The Ten Effective Habits of Procrastinators

A week may be a long time in politics, but it feels remarkably short if you’re trying to put off writing an article about procrastinating. I did think about starting this earlier in the week, but decided I needed an authentic voice. Accordingly I put off writing it for as long as possible; all in the name of research, you understand. Or maybe I just found 101 things I needed to do more urgently. I enjoy writing, really I do, but somehow the allure of a finished piece of work is never quite as strong as the desire to put it off, or the belief that all the other things I suddenly need to do are significantly more important than writing.

  1. Anything connected to the dog. The dog is a new addition to our household. We’ve had him for less than a month and, already, I’m not sure what I did Before Dog (BD). Writing, possibly. Either way it wasn’t walk, feed, play with, cuddle or endlessly clean up after the dog. Honestly, it’s not that different to having children and they caused a writing drought that lasted for eight years! Plus the dog has his own twitter account and a poor grasp of English. Helping him maintain that is a task in itself.
  2. Housework. Any student will tell you that the times their home has been cleanest have all corresponded to the times they had essay deadlines to meet or exams to revise. I know this for a fact because I have just checked with my nephew (see point 3, below). What is it about facing a deadline that makes cleaning the floor suddenly so imperative? I just washed the kitchen floor before typing this, as it happens.[i]
  3. Research. This one is the real jewel in the crown if you are a writer, because it looks and feels like a virtuous activity to be engaged in, as it is, provided you occasionally work some of your findings into, you know, your writing, should you ever do any.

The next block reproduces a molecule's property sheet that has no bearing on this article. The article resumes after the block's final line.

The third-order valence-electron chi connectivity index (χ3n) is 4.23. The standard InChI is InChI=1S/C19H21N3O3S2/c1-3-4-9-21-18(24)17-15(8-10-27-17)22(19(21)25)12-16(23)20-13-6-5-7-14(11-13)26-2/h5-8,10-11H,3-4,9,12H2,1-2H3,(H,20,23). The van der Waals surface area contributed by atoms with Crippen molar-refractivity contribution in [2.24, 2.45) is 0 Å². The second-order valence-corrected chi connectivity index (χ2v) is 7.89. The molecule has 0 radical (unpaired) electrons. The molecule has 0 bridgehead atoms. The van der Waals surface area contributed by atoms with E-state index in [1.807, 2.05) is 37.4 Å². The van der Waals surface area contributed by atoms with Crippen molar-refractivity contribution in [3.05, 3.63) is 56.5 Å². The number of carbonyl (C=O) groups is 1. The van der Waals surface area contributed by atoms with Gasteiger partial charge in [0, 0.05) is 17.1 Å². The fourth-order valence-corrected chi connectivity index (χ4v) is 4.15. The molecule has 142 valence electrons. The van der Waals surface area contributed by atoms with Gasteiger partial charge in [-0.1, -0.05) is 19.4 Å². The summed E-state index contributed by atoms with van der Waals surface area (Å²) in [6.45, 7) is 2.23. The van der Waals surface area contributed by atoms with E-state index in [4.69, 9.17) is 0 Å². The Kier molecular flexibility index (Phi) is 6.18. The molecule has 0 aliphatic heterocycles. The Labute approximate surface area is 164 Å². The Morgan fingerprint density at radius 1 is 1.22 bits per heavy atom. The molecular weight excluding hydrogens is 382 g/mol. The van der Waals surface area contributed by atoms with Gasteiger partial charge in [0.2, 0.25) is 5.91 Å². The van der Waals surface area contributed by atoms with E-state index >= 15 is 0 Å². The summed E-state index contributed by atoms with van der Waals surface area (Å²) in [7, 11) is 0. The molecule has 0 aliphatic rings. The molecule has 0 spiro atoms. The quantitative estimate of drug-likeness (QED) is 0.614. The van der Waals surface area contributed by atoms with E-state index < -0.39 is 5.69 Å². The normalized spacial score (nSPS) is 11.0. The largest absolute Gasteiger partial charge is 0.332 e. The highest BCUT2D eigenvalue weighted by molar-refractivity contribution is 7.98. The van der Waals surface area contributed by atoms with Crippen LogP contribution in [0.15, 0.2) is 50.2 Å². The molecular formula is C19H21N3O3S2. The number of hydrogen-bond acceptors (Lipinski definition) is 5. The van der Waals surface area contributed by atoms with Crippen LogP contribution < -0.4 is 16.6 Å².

4. Baking. I do love baking. Know what would really help my writing right now? That’s right: a cake to eat. A nice, sticky cake. I might go and bake one right now, before I settle down to write.
  5. Baking which also serves as research. Did I mention research was the crown jewel? Well this one, for me, is the Koh-i-noor. My book is about baking. Obviously I need to try all the recipe before I can write about them with anything like the level of passion my book requires. Yes, all of them; frequently.
  6. Blogging. Blogging is writing, right? It’s just that it takes so long, what with searching for all the images, getting the formatting right, promoting your latest blog post, which is about your writing.
  7. Reading. Anyone will tell you that, if you want to be a great writer, first be a great reader. I will write, but first I have to read and then, because I tend to inhabit the books I read, I find that I start to think like and thus write like whichever book I’m currently reading. This messes with my own style, so you’ll just have to wait a bit while I recover that, OK?
  8. YouTube. I’ve settled down to write, only I just remembered that really funny video on YouTube. You know that one with the cat, the dog, the roomba and the duckling?
  9. Writer’s Block type 1: the one where you can’t think of anything to write. You know how they say that everyone has at least one book inside them? Well what if I have only a pamphlet and a few short blog posts?
  10. Writer’s Block type 2: the one where you don’t believe anything you write is of any value. I would write, but since everyone else is better than me, better educated, funnier, more thought-provoking and with a better grasp of English grammar, I’ll leave it to them.

I hope that helped any amateur procrastinators out there. I’m off to work on my book now; once I’ve set up a blog for the dog.

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About Jacqui Searle

I live with a husband, two children and a small, crazy dog. I write when I can, usually about grandmothers, although I haven't figured out why that is yet. In my spare time I walk the dog, bake cakes, sew badly and write. I once drove a steam train - that was amazing. I've also driven a vintage tractor and crewed narrowboats.

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